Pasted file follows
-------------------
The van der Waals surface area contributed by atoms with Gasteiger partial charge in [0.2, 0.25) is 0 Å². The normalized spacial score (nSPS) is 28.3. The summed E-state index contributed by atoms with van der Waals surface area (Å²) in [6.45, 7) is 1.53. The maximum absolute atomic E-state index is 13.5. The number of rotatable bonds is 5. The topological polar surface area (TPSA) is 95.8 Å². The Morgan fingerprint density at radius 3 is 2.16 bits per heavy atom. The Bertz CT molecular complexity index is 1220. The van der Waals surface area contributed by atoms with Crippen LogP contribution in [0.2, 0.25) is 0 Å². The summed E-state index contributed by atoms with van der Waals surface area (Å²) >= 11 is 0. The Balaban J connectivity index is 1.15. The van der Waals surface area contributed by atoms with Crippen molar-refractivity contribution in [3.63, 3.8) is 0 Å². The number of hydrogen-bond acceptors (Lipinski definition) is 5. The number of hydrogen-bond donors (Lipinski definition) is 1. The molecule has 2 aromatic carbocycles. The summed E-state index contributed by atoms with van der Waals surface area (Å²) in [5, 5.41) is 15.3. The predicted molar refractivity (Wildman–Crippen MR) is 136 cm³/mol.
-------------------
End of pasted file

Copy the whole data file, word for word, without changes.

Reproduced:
The van der Waals surface area contributed by atoms with Gasteiger partial charge in [0.2, 0.25) is 0 Å². The normalized spacial score (nSPS) is 28.3. The summed E-state index contributed by atoms with van der Waals surface area (Å²) in [6.45, 7) is 1.53. The maximum absolute atomic E-state index is 13.5. The number of rotatable bonds is 5. The topological polar surface area (TPSA) is 95.8 Å². The Morgan fingerprint density at radius 3 is 2.16 bits per heavy atom. The Bertz CT molecular complexity index is 1220. The van der Waals surface area contributed by atoms with Crippen LogP contribution in [0.2, 0.25) is 0 Å². The summed E-state index contributed by atoms with van der Waals surface area (Å²) >= 11 is 0. The Balaban J connectivity index is 1.15. The van der Waals surface area contributed by atoms with Crippen molar-refractivity contribution in [3.63, 3.8) is 0 Å². The number of hydrogen-bond acceptors (Lipinski definition) is 5. The number of hydrogen-bond donors (Lipinski definition) is 1. The molecule has 2 aromatic carbocycles. The summed E-state index contributed by atoms with van der Waals surface area (Å²) in [5, 5.41) is 15.3. The predicted molar refractivity (Wildman–Crippen MR) is 136 cm³/mol.